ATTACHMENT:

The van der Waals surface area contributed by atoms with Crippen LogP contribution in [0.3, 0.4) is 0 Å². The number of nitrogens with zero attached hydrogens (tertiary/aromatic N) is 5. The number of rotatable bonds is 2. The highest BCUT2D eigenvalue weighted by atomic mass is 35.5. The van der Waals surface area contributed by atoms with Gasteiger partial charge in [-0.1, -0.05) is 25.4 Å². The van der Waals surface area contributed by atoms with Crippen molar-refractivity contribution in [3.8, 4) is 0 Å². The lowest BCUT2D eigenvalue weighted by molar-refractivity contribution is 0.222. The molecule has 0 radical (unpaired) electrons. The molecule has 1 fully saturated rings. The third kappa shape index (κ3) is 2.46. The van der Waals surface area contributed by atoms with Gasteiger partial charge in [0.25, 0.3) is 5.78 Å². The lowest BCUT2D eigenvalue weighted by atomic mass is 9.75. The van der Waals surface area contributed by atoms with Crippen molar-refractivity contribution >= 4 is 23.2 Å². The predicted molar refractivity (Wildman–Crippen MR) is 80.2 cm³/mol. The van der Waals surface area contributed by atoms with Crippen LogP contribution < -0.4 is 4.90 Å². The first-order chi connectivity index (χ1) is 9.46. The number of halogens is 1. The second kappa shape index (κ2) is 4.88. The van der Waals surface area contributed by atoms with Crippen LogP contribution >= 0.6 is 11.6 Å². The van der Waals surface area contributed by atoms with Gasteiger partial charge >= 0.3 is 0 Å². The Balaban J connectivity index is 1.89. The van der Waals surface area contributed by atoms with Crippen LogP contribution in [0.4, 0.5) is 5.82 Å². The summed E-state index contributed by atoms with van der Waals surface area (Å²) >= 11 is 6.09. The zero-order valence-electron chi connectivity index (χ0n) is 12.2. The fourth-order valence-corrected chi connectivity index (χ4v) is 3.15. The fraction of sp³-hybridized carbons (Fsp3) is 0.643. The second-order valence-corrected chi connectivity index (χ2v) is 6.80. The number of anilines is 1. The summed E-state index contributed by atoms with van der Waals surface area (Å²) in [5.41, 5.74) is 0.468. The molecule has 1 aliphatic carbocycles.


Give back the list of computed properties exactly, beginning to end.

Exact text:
The van der Waals surface area contributed by atoms with Crippen LogP contribution in [0.3, 0.4) is 0 Å². The number of nitrogens with zero attached hydrogens (tertiary/aromatic N) is 5. The number of rotatable bonds is 2. The highest BCUT2D eigenvalue weighted by atomic mass is 35.5. The van der Waals surface area contributed by atoms with Gasteiger partial charge in [-0.1, -0.05) is 25.4 Å². The van der Waals surface area contributed by atoms with Crippen molar-refractivity contribution in [3.8, 4) is 0 Å². The lowest BCUT2D eigenvalue weighted by molar-refractivity contribution is 0.222. The molecule has 0 radical (unpaired) electrons. The molecule has 1 fully saturated rings. The third kappa shape index (κ3) is 2.46. The van der Waals surface area contributed by atoms with Gasteiger partial charge in [0.25, 0.3) is 5.78 Å². The lowest BCUT2D eigenvalue weighted by atomic mass is 9.75. The van der Waals surface area contributed by atoms with Crippen molar-refractivity contribution >= 4 is 23.2 Å². The predicted molar refractivity (Wildman–Crippen MR) is 80.2 cm³/mol. The van der Waals surface area contributed by atoms with Crippen LogP contribution < -0.4 is 4.90 Å². The first-order chi connectivity index (χ1) is 9.46. The number of halogens is 1. The second kappa shape index (κ2) is 4.88. The van der Waals surface area contributed by atoms with Crippen LogP contribution >= 0.6 is 11.6 Å². The van der Waals surface area contributed by atoms with Gasteiger partial charge >= 0.3 is 0 Å². The Balaban J connectivity index is 1.89. The van der Waals surface area contributed by atoms with Crippen LogP contribution in [0.4, 0.5) is 5.82 Å². The summed E-state index contributed by atoms with van der Waals surface area (Å²) >= 11 is 6.09. The zero-order valence-electron chi connectivity index (χ0n) is 12.2. The fourth-order valence-corrected chi connectivity index (χ4v) is 3.15. The fraction of sp³-hybridized carbons (Fsp3) is 0.643. The second-order valence-corrected chi connectivity index (χ2v) is 6.80. The number of anilines is 1. The summed E-state index contributed by atoms with van der Waals surface area (Å²) in [5.41, 5.74) is 0.468. The molecule has 1 aliphatic carbocycles.